Authorization is now required to hold organized events and special activities on North Coastal Reserve sites.
The new and amended rules went into effect Tuesday. “The changes will enhance the Reserve’s ability to balance ecosystem protection and compatible traditional uses,” state officials said in the announcement.
The reserve is made up of 10 protected sites along the coast established for long-term research, education and stewardship. The program protects more than 44,000 acres of estuarine land and water that provides habitat for wildlife, educational opportunities and living laboratories for scientists.
The special activity authorization will be required for activities outside of the reserve’s primary uses of research, education, and compatible traditional uses such as fishing, hunting, navigation, and recreation. No fees are required to apply for or receive a special activity authorization.
“This action is the result of a multi-year rulemaking process involving division and departmental staff, Local Advisory Committees, N.C. Coastal Resources Commission, and stakeholders,” Rebecca Ellin, program manager of the reserve, said in a statement. “The updated rules enhance clarity of existing rules and address issues and gaps to ensure effective management of the Reserve.”
A webinar is set for 6 p.m. Feb. 22 on how to apply for special activity authorization. The webinar will provide background about the reserve program, new rules, explain the special activity authorization process, and discuss opportunities for future engagement with the program. Registration for the webinar is required. Visit https://conta.cc/35vjEPV to sign up.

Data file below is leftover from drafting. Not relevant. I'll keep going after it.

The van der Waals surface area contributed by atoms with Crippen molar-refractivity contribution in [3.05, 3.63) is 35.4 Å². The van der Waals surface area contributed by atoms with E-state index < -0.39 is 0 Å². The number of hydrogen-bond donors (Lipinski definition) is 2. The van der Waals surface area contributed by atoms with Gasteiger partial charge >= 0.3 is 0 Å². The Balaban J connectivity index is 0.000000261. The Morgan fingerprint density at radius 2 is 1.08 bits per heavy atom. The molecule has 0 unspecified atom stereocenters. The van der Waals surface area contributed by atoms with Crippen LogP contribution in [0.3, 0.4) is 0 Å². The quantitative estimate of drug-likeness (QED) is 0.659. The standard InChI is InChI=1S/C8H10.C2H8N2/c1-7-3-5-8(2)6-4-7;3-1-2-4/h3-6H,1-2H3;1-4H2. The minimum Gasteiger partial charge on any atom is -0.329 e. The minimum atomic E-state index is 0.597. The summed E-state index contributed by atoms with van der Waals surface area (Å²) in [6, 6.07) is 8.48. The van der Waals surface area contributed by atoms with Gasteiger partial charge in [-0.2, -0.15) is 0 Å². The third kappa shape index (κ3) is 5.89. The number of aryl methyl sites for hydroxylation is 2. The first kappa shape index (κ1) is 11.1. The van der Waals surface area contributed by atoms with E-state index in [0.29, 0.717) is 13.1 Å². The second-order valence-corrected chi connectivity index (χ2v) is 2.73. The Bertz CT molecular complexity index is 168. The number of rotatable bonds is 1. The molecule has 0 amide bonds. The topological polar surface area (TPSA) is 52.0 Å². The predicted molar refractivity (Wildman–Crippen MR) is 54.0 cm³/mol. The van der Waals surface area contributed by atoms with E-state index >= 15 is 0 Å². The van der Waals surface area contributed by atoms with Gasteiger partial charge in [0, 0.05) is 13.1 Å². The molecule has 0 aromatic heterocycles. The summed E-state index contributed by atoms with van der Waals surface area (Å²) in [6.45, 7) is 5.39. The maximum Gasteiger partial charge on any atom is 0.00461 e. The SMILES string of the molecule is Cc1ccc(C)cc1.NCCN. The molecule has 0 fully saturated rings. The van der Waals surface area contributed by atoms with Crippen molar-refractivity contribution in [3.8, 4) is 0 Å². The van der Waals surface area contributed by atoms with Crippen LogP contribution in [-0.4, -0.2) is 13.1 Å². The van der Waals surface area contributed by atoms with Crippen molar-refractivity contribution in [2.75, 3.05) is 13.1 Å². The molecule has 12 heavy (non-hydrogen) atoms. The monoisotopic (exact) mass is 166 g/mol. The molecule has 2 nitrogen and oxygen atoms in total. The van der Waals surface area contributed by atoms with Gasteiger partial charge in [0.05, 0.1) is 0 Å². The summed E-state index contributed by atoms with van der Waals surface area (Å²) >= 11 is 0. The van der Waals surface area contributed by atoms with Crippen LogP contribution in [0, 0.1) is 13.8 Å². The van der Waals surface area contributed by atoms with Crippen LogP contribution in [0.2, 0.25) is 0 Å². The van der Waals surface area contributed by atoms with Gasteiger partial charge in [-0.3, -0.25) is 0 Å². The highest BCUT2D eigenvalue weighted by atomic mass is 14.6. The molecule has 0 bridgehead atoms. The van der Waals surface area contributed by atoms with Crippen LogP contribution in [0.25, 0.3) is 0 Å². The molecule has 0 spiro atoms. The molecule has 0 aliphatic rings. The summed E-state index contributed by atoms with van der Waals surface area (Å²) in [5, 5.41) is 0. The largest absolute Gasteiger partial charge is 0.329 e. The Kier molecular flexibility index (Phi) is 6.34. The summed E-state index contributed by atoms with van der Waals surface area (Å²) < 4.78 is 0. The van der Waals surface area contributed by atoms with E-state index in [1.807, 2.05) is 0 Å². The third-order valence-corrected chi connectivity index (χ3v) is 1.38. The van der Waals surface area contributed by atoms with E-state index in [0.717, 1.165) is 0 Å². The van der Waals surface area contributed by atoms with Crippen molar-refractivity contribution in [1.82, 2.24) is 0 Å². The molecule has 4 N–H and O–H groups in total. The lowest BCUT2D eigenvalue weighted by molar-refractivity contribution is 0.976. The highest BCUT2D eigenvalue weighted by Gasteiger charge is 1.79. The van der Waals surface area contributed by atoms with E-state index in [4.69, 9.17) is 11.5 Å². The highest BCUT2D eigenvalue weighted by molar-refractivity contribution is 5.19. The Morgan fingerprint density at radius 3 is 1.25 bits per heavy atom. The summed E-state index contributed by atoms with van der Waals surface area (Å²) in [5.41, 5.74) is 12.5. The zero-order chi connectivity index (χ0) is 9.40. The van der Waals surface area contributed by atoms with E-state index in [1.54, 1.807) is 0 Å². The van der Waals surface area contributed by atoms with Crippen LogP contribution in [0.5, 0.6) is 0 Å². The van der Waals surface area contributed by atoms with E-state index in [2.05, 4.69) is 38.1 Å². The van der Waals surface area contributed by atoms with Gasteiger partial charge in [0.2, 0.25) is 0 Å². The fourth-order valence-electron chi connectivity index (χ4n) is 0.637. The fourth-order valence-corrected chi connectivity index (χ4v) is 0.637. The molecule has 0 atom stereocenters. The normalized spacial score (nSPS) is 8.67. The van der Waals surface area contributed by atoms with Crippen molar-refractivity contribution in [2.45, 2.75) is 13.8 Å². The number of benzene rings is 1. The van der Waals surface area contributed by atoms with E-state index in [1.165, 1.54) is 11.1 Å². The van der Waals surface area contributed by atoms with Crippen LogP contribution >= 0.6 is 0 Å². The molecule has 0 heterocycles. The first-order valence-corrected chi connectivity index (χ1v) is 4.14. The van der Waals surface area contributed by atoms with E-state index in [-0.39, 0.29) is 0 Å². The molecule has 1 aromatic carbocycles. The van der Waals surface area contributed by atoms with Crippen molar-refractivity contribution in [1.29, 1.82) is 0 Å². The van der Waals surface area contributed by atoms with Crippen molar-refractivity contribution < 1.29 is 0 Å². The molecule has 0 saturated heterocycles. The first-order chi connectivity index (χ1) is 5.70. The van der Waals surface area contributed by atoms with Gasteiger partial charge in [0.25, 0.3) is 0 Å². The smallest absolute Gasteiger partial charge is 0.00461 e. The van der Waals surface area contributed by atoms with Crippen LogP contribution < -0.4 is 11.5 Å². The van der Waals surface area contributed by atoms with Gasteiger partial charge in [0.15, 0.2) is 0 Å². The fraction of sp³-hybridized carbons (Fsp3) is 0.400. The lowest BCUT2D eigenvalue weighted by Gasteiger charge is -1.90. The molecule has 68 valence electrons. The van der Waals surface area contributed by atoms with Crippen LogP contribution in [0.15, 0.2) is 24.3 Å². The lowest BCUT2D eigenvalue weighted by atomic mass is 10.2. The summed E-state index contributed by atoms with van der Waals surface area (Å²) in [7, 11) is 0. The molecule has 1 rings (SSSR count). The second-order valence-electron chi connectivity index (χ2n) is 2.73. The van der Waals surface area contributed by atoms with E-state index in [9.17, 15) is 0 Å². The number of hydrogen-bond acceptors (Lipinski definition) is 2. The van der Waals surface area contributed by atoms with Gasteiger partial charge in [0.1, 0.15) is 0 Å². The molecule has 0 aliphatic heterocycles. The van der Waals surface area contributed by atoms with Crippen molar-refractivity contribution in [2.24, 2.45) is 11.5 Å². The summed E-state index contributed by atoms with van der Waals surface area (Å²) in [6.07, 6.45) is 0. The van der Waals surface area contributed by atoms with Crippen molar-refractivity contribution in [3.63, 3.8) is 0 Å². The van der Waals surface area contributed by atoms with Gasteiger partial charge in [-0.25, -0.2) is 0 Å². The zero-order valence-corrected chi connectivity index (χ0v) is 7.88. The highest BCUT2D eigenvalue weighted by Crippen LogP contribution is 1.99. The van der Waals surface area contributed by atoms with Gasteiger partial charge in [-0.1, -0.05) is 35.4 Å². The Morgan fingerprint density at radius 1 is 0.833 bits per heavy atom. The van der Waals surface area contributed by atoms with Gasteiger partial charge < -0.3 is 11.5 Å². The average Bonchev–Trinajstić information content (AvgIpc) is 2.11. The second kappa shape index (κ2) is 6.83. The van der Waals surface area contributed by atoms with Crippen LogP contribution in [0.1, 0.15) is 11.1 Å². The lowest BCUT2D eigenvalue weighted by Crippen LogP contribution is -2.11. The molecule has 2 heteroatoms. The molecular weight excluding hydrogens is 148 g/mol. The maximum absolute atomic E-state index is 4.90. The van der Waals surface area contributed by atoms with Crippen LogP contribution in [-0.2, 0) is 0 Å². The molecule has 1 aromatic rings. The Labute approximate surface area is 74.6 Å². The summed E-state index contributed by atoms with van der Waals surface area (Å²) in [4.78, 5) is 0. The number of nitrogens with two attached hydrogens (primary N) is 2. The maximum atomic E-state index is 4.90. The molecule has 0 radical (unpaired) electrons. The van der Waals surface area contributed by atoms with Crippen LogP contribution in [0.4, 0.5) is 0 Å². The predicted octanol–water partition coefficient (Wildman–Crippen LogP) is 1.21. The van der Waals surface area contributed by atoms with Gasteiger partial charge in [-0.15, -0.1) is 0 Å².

The rules were adopted by the Department of Environmental Quality and the Rules Review Commission in October 2021 as part of a state-mandated periodic review schedule.
The North Carolina Coastal Reserve and National Estuarine Research Reserve is a program of the state Division of Coastal Management, under the North Carolina Department of Environmental Quality. The North Carolina National Estuarine Research Reserve is managed through a federal-state partnership between National Oceanic Atmospheric Administration and the N.C. Division of Coastal Management.
The 10 protected sites are Rachel Carson Reserve in Beaufort, Masonboro Island Reserve near Wilmington, Bird Island Reserve near Sunset Beach, Currituck Banks Reserve near Corolla, Kitty Hawk Woods Reserve in Kitty Hawk, Emily and Richardson Preyer Buckridge Reserve near Columbia, Buxton Woods Reserve on Hatteras Island, Permuda Island Reserve near Topsail Island, Zeke’s Island Reserve near Kure Beach, and Bald Head Woods Reserve on Bald Head Island.
For additional information, read more about the rule updates and webinar on the Coastal Reserve’s website.